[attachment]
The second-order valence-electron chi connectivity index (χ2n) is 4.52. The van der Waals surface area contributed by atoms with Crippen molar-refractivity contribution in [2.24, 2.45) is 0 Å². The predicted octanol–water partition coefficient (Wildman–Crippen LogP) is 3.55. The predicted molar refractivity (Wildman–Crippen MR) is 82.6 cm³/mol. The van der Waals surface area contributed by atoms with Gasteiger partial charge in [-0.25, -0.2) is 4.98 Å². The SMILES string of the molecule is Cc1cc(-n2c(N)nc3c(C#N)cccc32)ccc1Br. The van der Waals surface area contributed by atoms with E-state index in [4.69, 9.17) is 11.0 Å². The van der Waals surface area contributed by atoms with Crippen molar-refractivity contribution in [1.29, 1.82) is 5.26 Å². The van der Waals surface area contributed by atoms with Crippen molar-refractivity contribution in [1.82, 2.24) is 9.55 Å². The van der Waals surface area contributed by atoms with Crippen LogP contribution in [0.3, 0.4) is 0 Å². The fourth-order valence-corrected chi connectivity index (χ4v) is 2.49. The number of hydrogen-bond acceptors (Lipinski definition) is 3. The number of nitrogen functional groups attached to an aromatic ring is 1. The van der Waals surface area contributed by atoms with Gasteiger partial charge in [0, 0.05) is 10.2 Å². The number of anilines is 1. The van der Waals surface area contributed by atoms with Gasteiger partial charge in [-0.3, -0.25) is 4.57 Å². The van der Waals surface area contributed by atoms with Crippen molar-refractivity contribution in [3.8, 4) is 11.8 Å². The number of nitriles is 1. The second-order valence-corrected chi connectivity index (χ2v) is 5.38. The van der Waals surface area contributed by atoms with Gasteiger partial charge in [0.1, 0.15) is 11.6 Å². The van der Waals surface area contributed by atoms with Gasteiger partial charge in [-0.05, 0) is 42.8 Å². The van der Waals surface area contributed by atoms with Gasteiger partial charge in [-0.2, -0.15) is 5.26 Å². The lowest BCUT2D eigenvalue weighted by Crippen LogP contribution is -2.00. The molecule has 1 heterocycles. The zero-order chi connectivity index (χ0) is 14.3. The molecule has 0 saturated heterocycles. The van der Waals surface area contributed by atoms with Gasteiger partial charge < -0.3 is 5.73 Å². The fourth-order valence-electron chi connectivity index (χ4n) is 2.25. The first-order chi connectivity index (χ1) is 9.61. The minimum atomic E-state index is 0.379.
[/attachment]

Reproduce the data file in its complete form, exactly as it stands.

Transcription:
The second-order valence-electron chi connectivity index (χ2n) is 4.52. The van der Waals surface area contributed by atoms with Crippen molar-refractivity contribution in [2.24, 2.45) is 0 Å². The predicted octanol–water partition coefficient (Wildman–Crippen LogP) is 3.55. The predicted molar refractivity (Wildman–Crippen MR) is 82.6 cm³/mol. The van der Waals surface area contributed by atoms with Gasteiger partial charge in [-0.25, -0.2) is 4.98 Å². The SMILES string of the molecule is Cc1cc(-n2c(N)nc3c(C#N)cccc32)ccc1Br. The van der Waals surface area contributed by atoms with E-state index in [4.69, 9.17) is 11.0 Å². The van der Waals surface area contributed by atoms with Crippen molar-refractivity contribution in [1.29, 1.82) is 5.26 Å². The van der Waals surface area contributed by atoms with Crippen molar-refractivity contribution in [1.82, 2.24) is 9.55 Å². The van der Waals surface area contributed by atoms with Crippen LogP contribution in [0.3, 0.4) is 0 Å². The fourth-order valence-corrected chi connectivity index (χ4v) is 2.49. The number of hydrogen-bond acceptors (Lipinski definition) is 3. The number of nitrogen functional groups attached to an aromatic ring is 1. The van der Waals surface area contributed by atoms with Gasteiger partial charge in [0, 0.05) is 10.2 Å². The number of anilines is 1. The van der Waals surface area contributed by atoms with Gasteiger partial charge in [-0.3, -0.25) is 4.57 Å². The van der Waals surface area contributed by atoms with Crippen molar-refractivity contribution in [3.8, 4) is 11.8 Å². The number of nitriles is 1. The second-order valence-corrected chi connectivity index (χ2v) is 5.38. The van der Waals surface area contributed by atoms with Gasteiger partial charge in [0.1, 0.15) is 11.6 Å². The van der Waals surface area contributed by atoms with Gasteiger partial charge in [-0.05, 0) is 42.8 Å². The van der Waals surface area contributed by atoms with Gasteiger partial charge in [-0.2, -0.15) is 5.26 Å². The lowest BCUT2D eigenvalue weighted by Crippen LogP contribution is -2.00. The molecule has 1 heterocycles. The zero-order chi connectivity index (χ0) is 14.3. The molecule has 0 saturated heterocycles. The van der Waals surface area contributed by atoms with Gasteiger partial charge < -0.3 is 5.73 Å². The fourth-order valence-electron chi connectivity index (χ4n) is 2.25. The first-order chi connectivity index (χ1) is 9.61. The minimum atomic E-state index is 0.379.